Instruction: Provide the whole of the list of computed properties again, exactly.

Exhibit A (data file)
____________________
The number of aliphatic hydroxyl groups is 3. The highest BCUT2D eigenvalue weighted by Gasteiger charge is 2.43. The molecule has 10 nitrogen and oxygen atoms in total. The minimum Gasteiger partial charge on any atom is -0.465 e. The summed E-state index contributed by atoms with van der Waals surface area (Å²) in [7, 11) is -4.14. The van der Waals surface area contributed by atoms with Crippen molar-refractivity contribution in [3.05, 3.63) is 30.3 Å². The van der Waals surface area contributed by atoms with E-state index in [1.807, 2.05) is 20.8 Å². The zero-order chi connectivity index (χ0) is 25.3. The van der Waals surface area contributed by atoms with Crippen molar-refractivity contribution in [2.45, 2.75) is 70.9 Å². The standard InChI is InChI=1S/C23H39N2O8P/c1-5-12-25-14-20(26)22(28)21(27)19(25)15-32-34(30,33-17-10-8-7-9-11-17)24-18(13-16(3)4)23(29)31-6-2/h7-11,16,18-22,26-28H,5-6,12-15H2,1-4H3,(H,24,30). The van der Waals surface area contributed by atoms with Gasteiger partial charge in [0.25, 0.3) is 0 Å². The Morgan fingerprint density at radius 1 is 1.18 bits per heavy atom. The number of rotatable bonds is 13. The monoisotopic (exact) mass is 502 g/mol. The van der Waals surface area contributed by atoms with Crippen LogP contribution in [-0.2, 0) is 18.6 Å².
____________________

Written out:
The number of aliphatic hydroxyl groups is 3. The highest BCUT2D eigenvalue weighted by Gasteiger charge is 2.43. The molecule has 10 nitrogen and oxygen atoms in total. The minimum Gasteiger partial charge on any atom is -0.465 e. The summed E-state index contributed by atoms with van der Waals surface area (Å²) in [7, 11) is -4.14. The van der Waals surface area contributed by atoms with Crippen molar-refractivity contribution in [3.05, 3.63) is 30.3 Å². The van der Waals surface area contributed by atoms with E-state index in [1.807, 2.05) is 20.8 Å². The zero-order chi connectivity index (χ0) is 25.3. The van der Waals surface area contributed by atoms with Crippen molar-refractivity contribution in [2.45, 2.75) is 70.9 Å². The standard InChI is InChI=1S/C23H39N2O8P/c1-5-12-25-14-20(26)22(28)21(27)19(25)15-32-34(30,33-17-10-8-7-9-11-17)24-18(13-16(3)4)23(29)31-6-2/h7-11,16,18-22,26-28H,5-6,12-15H2,1-4H3,(H,24,30). The van der Waals surface area contributed by atoms with Gasteiger partial charge in [0.25, 0.3) is 0 Å². The Morgan fingerprint density at radius 1 is 1.18 bits per heavy atom. The number of rotatable bonds is 13. The monoisotopic (exact) mass is 502 g/mol. The van der Waals surface area contributed by atoms with Crippen LogP contribution in [-0.2, 0) is 18.6 Å².